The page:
The Mayor of London has announced plans to ensure that every Londoner will have access to green space within a 10-minute walk of their home.
More than £1 million (€1.16 million) will be set aside for community-led projects including community gardens, food growing projects, pocket parks and cleaner waterways in the British capital as part of the Grow Back Greener Fund.
Another £4 million (€4.6 million) under the Green and Resilient Spaces Fund will go towards greening projects to help mitigate the effects of climate change, including reducing flooding risk and lowering temperatures in the city.
The projects come amid concerns at City Hall over the unequal access to green spaces in London, a trend highlighted by the Covid-19 pandemic.
The Mayor of London, Sadiq Khan, said: “As Mayor, I want London to lead the way in tacking the climate emergency and for all Londoners to have access to great green spaces close to where they live.”
The Mayor also highlighted the role of green spaces in tackling climate change in London, adding: “The new funding I am announcing today during London Climate Action Week is just the start of even more investment in green spaces, nature and projects to help tackle the climate emergency.”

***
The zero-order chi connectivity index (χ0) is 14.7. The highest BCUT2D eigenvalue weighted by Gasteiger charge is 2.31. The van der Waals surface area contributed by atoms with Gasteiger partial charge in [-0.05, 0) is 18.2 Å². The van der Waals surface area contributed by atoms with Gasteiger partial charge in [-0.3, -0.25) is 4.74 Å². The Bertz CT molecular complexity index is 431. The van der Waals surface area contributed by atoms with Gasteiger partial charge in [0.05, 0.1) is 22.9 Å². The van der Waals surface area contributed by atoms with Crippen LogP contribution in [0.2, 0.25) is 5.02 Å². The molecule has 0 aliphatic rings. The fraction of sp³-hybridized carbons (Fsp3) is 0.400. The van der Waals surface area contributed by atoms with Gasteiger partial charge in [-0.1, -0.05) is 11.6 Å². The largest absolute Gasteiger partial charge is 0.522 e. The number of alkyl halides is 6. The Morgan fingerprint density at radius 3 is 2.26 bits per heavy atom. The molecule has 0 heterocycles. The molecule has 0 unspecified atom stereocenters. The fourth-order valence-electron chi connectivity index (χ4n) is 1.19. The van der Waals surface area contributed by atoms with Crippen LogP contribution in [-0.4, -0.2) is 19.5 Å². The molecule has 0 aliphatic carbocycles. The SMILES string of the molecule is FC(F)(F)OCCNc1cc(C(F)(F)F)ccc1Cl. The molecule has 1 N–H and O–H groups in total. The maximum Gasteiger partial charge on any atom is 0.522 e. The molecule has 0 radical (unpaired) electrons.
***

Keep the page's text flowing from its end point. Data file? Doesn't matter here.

The distribution of the funds will be decided using data, including climate risk mapping, to ensure that the areas of London most vulnerable to climate change and with the least access to open public space will benefit from the scheme.
London’s parks saw an increase in usage during the first lockdown in the UK’s spring lockdown last year, but inequality in access to green spaces is common.
“Not everyone has a nature reserve or waterway on their doorstep … so the creation of more neighbourhood green spaces is something I strongly support and am proud we’re co-funding this inspiring initiative to create a positive legacy for generations to enjoy,” said Sarah Bentley, CEO of London’s water service provider Thames Water, which is providing £500,000 to the Grow Back Greener Fund.
Beating the heat
Green space in cities can be essential for citizens’ health, both physical and mental. And with average summer temperatures rising due to global warming, greening can have a dramatic effect on reducing temperatures.
In Vienna, for example, greening is a key part of the city’s strategy to tackle ‘heat islands’ that can drive up the temperature in urban areas.